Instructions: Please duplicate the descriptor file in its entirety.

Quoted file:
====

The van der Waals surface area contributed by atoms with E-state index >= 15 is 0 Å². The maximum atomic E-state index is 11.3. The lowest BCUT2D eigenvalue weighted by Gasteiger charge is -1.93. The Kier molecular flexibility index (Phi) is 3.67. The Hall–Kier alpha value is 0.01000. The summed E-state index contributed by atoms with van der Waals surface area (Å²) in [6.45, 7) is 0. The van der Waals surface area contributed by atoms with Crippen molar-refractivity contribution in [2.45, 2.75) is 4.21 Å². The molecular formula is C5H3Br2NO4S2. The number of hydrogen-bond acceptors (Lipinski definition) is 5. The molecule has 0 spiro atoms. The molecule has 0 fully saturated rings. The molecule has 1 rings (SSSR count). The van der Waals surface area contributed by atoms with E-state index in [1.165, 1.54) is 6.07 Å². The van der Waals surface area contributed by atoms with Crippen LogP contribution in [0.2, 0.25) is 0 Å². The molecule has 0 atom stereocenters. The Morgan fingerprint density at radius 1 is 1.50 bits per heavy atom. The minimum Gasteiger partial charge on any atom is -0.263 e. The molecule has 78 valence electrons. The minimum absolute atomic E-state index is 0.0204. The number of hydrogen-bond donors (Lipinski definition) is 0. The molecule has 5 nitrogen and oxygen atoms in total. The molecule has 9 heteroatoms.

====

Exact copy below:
The van der Waals surface area contributed by atoms with E-state index >= 15 is 0 Å². The maximum atomic E-state index is 11.3. The lowest BCUT2D eigenvalue weighted by Gasteiger charge is -1.93. The Kier molecular flexibility index (Phi) is 3.67. The Hall–Kier alpha value is 0.01000. The summed E-state index contributed by atoms with van der Waals surface area (Å²) in [6.45, 7) is 0. The van der Waals surface area contributed by atoms with Crippen molar-refractivity contribution in [2.45, 2.75) is 4.21 Å². The molecular formula is C5H3Br2NO4S2. The number of hydrogen-bond acceptors (Lipinski definition) is 5. The molecule has 0 spiro atoms. The molecule has 0 fully saturated rings. The molecule has 1 rings (SSSR count). The van der Waals surface area contributed by atoms with E-state index in [1.165, 1.54) is 6.07 Å². The van der Waals surface area contributed by atoms with Crippen LogP contribution in [0.2, 0.25) is 0 Å². The molecule has 0 atom stereocenters. The Morgan fingerprint density at radius 1 is 1.50 bits per heavy atom. The minimum Gasteiger partial charge on any atom is -0.263 e. The molecule has 78 valence electrons. The minimum absolute atomic E-state index is 0.0204. The number of hydrogen-bond donors (Lipinski definition) is 0. The molecule has 5 nitrogen and oxygen atoms in total. The molecule has 9 heteroatoms.